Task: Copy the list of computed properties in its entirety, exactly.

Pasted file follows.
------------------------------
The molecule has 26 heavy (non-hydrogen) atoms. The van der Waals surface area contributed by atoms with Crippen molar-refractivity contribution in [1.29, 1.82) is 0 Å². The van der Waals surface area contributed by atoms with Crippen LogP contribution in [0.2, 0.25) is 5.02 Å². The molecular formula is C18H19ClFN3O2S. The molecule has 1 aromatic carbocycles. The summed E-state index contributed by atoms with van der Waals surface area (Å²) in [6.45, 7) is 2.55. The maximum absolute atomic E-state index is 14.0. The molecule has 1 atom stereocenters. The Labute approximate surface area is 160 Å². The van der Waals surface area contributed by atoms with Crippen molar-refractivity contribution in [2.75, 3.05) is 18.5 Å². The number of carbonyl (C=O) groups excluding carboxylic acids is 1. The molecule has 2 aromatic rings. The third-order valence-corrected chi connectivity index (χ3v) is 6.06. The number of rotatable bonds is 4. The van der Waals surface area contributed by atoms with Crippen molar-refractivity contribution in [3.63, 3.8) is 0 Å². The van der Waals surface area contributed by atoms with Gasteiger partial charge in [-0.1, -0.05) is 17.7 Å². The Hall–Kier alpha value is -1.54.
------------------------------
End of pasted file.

The molecule has 26 heavy (non-hydrogen) atoms. The van der Waals surface area contributed by atoms with Crippen molar-refractivity contribution in [1.29, 1.82) is 0 Å². The van der Waals surface area contributed by atoms with Crippen LogP contribution in [0.2, 0.25) is 5.02 Å². The molecular formula is C18H19ClFN3O2S. The molecule has 1 aromatic carbocycles. The summed E-state index contributed by atoms with van der Waals surface area (Å²) in [6.45, 7) is 2.55. The maximum absolute atomic E-state index is 14.0. The molecule has 1 atom stereocenters. The Labute approximate surface area is 160 Å². The van der Waals surface area contributed by atoms with Crippen molar-refractivity contribution in [2.75, 3.05) is 18.5 Å². The number of carbonyl (C=O) groups excluding carboxylic acids is 1. The molecule has 2 aromatic rings. The third-order valence-corrected chi connectivity index (χ3v) is 6.06. The number of rotatable bonds is 4. The van der Waals surface area contributed by atoms with Crippen molar-refractivity contribution in [3.63, 3.8) is 0 Å². The van der Waals surface area contributed by atoms with Gasteiger partial charge in [-0.1, -0.05) is 17.7 Å². The Hall–Kier alpha value is -1.54.